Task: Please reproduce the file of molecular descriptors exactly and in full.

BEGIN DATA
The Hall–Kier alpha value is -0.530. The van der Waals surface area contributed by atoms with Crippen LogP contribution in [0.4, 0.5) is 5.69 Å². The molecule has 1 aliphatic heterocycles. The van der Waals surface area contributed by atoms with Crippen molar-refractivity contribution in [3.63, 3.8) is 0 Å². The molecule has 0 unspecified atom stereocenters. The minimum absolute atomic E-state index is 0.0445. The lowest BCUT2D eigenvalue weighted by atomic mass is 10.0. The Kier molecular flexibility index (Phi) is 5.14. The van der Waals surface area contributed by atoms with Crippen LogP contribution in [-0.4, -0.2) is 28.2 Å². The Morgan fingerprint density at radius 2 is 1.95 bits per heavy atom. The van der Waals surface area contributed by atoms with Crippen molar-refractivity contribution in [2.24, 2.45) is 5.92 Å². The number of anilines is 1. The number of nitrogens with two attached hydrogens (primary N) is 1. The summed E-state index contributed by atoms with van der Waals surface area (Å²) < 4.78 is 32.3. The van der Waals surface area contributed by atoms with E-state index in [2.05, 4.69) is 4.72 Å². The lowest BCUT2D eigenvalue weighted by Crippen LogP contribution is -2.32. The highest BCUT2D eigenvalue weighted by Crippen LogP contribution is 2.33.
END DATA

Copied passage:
The Hall–Kier alpha value is -0.530. The van der Waals surface area contributed by atoms with Crippen LogP contribution in [0.4, 0.5) is 5.69 Å². The molecule has 1 aliphatic heterocycles. The van der Waals surface area contributed by atoms with Crippen molar-refractivity contribution in [3.63, 3.8) is 0 Å². The molecule has 0 unspecified atom stereocenters. The minimum absolute atomic E-state index is 0.0445. The lowest BCUT2D eigenvalue weighted by atomic mass is 10.0. The Kier molecular flexibility index (Phi) is 5.14. The van der Waals surface area contributed by atoms with Crippen LogP contribution in [-0.4, -0.2) is 28.2 Å². The Morgan fingerprint density at radius 2 is 1.95 bits per heavy atom. The van der Waals surface area contributed by atoms with Crippen molar-refractivity contribution in [2.24, 2.45) is 5.92 Å². The number of anilines is 1. The number of nitrogens with two attached hydrogens (primary N) is 1. The summed E-state index contributed by atoms with van der Waals surface area (Å²) < 4.78 is 32.3. The van der Waals surface area contributed by atoms with E-state index in [2.05, 4.69) is 4.72 Å². The lowest BCUT2D eigenvalue weighted by Crippen LogP contribution is -2.32. The highest BCUT2D eigenvalue weighted by Crippen LogP contribution is 2.33.